Bye Bye A.I.: Why the Sixers did the right thing
Well, it took a few years, but the Philadelphia 76ers finally heeded the advice I’ve been offering them all along(free of charge no less) and traded enigmatic superstar, Allen Iverson, along with backup forward Ivan McFarlin, to the Denver Nuggets for point guard Andre Miller, former Sixer and No. 1 overall draft selection, Joe Smith and the real prize, two 2007 first-round draft picks that should go a long way in helping the Sixers get back on the road to respectability.
With the transaction, which the Sixers should have made quite some time ago, they can finally move forward with a comprehensible plan to rebuild their franchise around some of their younger players, namely, Andre Iguoadala, Kyle Korver, Samuel Dalembert and this year’s first round draft pick, rookie, Rodney Carney.
Now, whether general manager Billy King makes the correct moves from here on out, which is highly questionable looking his spotty track record, the Sixers could find themselves back amongst the land of the living sooner than they think.
However, the Sixers and more specifically, chairman and part owner, Ed Snider, realized that this transaction was long overdue – and necessary to improve the Sixers, who weren’t going to win any time soon with Iverson anyway.
"It was time for us to take a deep breath and say, ‘OK, we’ve got to move in a different direction,’ " Snider said. "Allen wanted to move in a different direction, and we accommodated him. Now we have to do what we have to do to try to build a team."
Speaking of building, the Sixers helped themselves immensely by acquiring the 6-foot-2, 30-year-old Miller, who is still one of the top point guards in the NBAand a player who led the league in assists in 2001-02 while with the Cleveland Cavaliers.
Miller is currently third in the league assists with 9.1 per game to go along with averages of 13.0 points, 4.5 rebounds, and 1.61 steals this season, his eighth as a pro.
Smith, 31, was the No. 1 overall pick of the 1995 draft and spent part of the 1997-98 season with the Sixers. He has played in just 11 games this season, his 12th in the league, averaging 5.1 points and 3.6 rebounds. With Smith’s contract, which pays him $6.8 million, expiring after the season, the Sixers will also be getting their payroll down closer to the salary cap. Miller’s contract runs through the 2008-09 season at cap figures for the next two seasons of $9.3 million and $9.9 million, although the Sixers will be paying him less because his current contract was front-loaded.
"I think what we were trying to do was give ourselves the most flexibility financially and get players that could help us and get draft picks," King said. "This does that. We were going to have cap room that year  anyway, and this gives us a lot more cap room."
By acquiring two No. 1 draft picks, Denver’s own and one acquired from the Dallas Mavericks, the Sixers now have an opportunity to be a major player on draft day next June. While it’s probable neither pick will be a lottery selection, the Sixers could either work some trades to move up in what experts are calling the deepest draft in quite some time or keep the selections, along with their own and draft three talented young players to help build a solid core of young players that can help them win in the near future.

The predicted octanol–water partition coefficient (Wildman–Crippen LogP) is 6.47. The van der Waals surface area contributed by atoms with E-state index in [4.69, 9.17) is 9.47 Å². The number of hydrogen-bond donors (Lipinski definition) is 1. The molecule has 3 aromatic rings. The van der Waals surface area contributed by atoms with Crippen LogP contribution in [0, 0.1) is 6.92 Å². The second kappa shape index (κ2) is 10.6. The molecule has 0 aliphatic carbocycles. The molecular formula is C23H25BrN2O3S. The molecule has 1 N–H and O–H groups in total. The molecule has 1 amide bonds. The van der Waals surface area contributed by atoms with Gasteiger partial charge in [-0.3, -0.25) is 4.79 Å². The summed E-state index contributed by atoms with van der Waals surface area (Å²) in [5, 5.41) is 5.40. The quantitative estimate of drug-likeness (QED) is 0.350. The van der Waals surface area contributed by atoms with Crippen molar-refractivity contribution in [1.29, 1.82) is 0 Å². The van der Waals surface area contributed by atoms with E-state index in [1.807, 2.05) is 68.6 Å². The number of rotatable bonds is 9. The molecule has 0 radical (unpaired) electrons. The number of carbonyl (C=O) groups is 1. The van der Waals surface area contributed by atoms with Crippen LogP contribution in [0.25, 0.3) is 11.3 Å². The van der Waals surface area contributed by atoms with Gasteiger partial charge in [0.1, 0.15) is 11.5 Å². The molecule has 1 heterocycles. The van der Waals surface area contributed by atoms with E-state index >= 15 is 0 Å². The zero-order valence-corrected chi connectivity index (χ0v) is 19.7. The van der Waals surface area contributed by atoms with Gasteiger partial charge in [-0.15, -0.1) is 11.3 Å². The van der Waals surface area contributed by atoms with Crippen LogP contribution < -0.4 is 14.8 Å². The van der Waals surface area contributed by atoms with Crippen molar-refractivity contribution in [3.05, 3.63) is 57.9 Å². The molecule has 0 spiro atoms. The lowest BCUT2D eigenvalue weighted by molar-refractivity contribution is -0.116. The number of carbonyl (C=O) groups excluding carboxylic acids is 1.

Trading Iverson also means that the Sixers will get a better chance to see what their crop of young players can do in game situations, although King was careful how he phrased it.
"Any time you take a great player off a team, it’s a big loss," he said. "I’m not going to discredit what Allen has done for this organization. I think now we can just evaluate and we’ll do that, and if we still need to add pieces, we’ll do that."
Before closing out this column, I want to once again, say that, although I think the Sixers undoubtedly made the correct decision by trading Iverson, the real measure of how well the Sixers did on this deal will come after next summer’s draft.
Unfortunately, I wouldn’t be surprised to see King blow this deal by either drafting some kid who can’t make the transition to the pro game or by trading one or two of the picks for some overpaid veteran with too many miles on his odometer. Let’s hope this isn’t the case, but again, only time will tell. At any rate, here is a quick glimpse at the two newest Philadelphia 76ers.
Age: 30. Height: 6-foot-2. Weight: 200. College: Utah. Years pro: 8.
I’ve always like Miller who is a resourceful and durable player that generally makes his teammates better. Miller has played in all 82 games in a season five times and has missed just three games in his entire career. He has also played in 309 consecutive regular-season games, the fourth-longest active streak in the NBA. Miller also led the league in assists in the 2001-02 season and has been named Eastern Conference player of the week twice in his career as well as being named all-rookie first team in 2000. Miller was selected by the Cleveland Cavaliers in the first round (eighth pick overall) in the 1998 NBA draft.
Age: 31. Height: 6-10. Weight: 225. College: Maryland. Years pro: 12.
Smith is a 12-year veteran who has played for six franchises, including a brief stay with the Sixers in 1998. He is averaging 13.5 minutes in 11 games but his offensive numbers have steadily dropped since his sophomore season when he 18.7 points per game. Smith had arthroscopic surgery on his left knee last December, sidelining him for 30 games. Smith was the No. 1 overall pick by the Golden State Warriors in the 1995 draft, but has never truly lived up to his potential or expectations.
Eric Williams is a sports columnist for the Philadelphia Sunday Sun, and Sr. NBA analyst for basketball.com as well as a nationally syndicated freelance writer for both, print and online publications who can be heard weekly on BetUs.com radio at 2:15 eastern each Wednesday.